Where we started: Open Marketplace
Airtasker started out with an Open Marketplace model.
From the perspective of the Poster, this model is the most open and flexible way to create a task: the Poster creates the Description from scratch and is then responsible for selecting the right Tasker for the job and a Price which they are willing to pay.
There is almost no structure in the Open Marketplace customer journey which empowers Posters to request and buy almost any service at any time.
Another way of thinking about this: Open Marketplace gives customers access to the biggest range of services possible.
Open Marketplace requires the Poster to either describe or make decisions to bring together all 3 other components of the task.
This model places a significant cognitive load on the Poster (more friction) but it’s open and flexible (unstructured) form empowers Posters to request and access almost any service at any time.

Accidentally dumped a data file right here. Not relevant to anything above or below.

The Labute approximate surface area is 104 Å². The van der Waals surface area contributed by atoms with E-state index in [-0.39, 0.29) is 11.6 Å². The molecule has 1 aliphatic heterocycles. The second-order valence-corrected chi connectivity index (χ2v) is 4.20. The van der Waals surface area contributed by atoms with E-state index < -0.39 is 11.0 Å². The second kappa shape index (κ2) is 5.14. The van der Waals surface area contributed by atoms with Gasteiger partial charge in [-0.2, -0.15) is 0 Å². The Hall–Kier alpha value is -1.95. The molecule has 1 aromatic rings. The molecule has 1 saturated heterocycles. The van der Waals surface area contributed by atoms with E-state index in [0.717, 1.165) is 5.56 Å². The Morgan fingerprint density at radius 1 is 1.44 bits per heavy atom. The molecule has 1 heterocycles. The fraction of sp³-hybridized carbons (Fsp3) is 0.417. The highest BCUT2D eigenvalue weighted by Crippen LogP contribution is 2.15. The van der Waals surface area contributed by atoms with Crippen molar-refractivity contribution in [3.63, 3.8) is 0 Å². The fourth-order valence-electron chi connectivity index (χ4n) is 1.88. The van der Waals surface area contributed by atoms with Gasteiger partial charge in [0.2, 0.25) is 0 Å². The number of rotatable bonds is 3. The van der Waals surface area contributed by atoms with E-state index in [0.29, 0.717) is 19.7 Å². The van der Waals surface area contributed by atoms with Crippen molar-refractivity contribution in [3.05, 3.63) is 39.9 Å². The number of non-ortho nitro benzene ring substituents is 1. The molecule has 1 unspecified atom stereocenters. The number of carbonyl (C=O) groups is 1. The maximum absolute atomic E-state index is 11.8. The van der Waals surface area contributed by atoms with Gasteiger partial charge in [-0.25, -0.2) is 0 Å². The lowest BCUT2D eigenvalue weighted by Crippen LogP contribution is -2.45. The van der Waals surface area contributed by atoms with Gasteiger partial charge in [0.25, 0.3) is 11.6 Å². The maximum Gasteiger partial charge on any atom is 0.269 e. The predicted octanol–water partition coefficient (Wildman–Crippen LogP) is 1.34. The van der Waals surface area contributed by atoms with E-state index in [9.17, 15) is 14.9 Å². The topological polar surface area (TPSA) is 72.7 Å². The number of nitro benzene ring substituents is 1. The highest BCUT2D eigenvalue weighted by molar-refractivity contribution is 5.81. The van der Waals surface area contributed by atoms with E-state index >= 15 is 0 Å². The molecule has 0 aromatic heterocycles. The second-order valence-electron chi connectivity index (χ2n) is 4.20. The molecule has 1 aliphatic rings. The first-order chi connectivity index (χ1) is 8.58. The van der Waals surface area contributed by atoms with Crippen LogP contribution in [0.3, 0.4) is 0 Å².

Solving a knowledge and/or confidence problem: Tasker Listings
Whilst Open Marketplace offers customers access to the biggest possible range of services, it requires the customer to know exactly what they need and to be sufficiently confident that Airtasker can provide a service that fulfils that need. But customers don’t necessarily know all the things that they could use Airtasker for: so only providing an Open Marketplace model results in low purchase frequency.
To address this problem, we’re introducing Tasker Listings — a marketplace model in which the Tasker will create (and commit to) the task Description and the Price ahead of time — transforming the Poster’s purchase decision into a simple yes/no decision: to buy or not to buy.